Saturday, March 6, 2010

Corel PSP X3

Windows 7 and PSP have not been friends. Earlier PaintShopPro Photo Versions 11, 12 and 12.50 had "white screens of death." Although these can be resolved (see previous articles, listed at the end of this posting), I decided to quit fooling around and upgraded to x3. This post briefly describes the software and my experiences.
Corel PaintShop Pro X3 "PSP"

Cost New: $70 to 80.00
Upgrade Cost: $50.00
Upgrade Cost from 12.x series: $25.00

Overall Impression:
  • A very capable and affordable photo editor; which for the most part looks and feels the same as the 12.x versions
  • Not quite Photoshop, but close and a lot cheaper
  • There are probably a hundred different editing tools
  • I use this for all of my photo and illustration editing
New features (improved from version 12.x)
  • Supports multi-core processors
  • SmartCarver / cut objects from background is now built in
  • Windows 7 compatible (finally)
  • Express-Lab for quickly editing multiple photographs
  • Better RAW support
  • Text editing now happens directly on the image (a minor change)

The default editor workspace features a gray work-area so it does not compete with your photographs. It includes standard tools, such as dodge, burn, soften, straighten, contrast and color adjustments. Wizards include red-eye, blemish-removers and other such tools. Most everything works intuitively.

If you are in full-editor mode (the default view), layers and groupings are supported, with merging and blending between layers. Each layer can be vector or pixel-based. As with all editors of this caliber, learning how to use these takes some practice.

The Express-Lab that actually is useful: Pick a folder or memory card and all the photos appear in a list. You can quickly crop, adjust or discard the photos without bothering to individually edit each picture. There is also an "Organizer" which displays thumbnails and allows you to annotate and group photographs into categories; I admittedly have not used this feature.

PSP is weak in certain areas:
  • There are rectangular, irregular, and 'magic-wand' selection tools, but no round-selection or diagonal-selection tools. You cannot rotate a selection-tool without rotating the pixels underneath.
  • The magic wand tool (for irregular selections, usually to pull a subject off the background) is challenging to use and I have mixed results. But, in the same breath, I've never been happy with other vendor's magic-wand selectors either.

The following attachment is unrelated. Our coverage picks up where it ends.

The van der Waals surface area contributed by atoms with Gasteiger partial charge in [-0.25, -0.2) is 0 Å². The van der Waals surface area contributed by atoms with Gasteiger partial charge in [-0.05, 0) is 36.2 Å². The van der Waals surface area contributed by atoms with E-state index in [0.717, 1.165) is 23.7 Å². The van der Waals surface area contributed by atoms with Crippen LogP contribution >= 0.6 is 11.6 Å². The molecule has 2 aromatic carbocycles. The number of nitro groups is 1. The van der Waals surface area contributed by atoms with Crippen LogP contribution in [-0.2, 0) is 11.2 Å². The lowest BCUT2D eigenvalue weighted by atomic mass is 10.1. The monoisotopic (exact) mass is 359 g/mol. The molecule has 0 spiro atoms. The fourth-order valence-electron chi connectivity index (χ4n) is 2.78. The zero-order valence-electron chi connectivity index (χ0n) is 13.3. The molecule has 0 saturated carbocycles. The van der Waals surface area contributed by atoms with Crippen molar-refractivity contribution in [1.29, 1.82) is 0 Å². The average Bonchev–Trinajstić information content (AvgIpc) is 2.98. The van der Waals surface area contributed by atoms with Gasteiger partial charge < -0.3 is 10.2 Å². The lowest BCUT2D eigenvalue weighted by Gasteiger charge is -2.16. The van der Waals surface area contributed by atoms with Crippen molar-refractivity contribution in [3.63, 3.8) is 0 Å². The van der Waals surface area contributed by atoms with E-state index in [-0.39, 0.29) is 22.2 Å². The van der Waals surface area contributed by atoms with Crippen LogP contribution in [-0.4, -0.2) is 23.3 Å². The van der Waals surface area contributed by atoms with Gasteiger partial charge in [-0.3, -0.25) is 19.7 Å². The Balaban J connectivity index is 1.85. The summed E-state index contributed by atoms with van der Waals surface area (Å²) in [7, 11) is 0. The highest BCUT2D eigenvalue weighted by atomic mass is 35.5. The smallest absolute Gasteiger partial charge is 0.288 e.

• Although the program supports graduated (gradient) fills, I failed every time I've wanted to use them. To begin, the setting is hidden in the Materials pallet and it seems to ignore all foreground and background color selections. I may have to read the online help.

  • PSP treats Text differently than I'm used to and frankly, it is a bit weird -- but workable. For most illustrations, I follow these steps for the best-quality text:

    See this keyliner article:  PSP Fuzzy Text

    The drawback is as soon as you are done with the text, you have to flip the fore/back colors back. Click image for larger view, Back to return. These images have been compressed for this blog.

  • With versions 10 through 13, I still see an occasional bug where (typically the line-draw tool) is selected, but it does not work. Click another tool, and back, and the tool springs to life. This happens infrequently, but is noticeable. I keep hoping this anomaly will get fixed.
  • Occasionally, the editor hangs with a "white-screen of death".  See related Keyliner articles below for a suggested fix.  I no longer have this problem.
  • In an unrelated problem, new users will get frustrated when other tools appear to stop working (this is different than the bullet-point above). This is not a bug. If you have an area highlighted, all tools only work within that marquee. If you attempt to use a tool elsewhere, the tool "hesitates" and will not work. De-select the other area (which may not be visible if you have scrolled); then everything will work -- but all new users struggle with this. The "hesitation," which you can almost feel in the mouse, is actually a nice feature and it is your clue to look for a lasso. Press ctrl-D to de-highlight.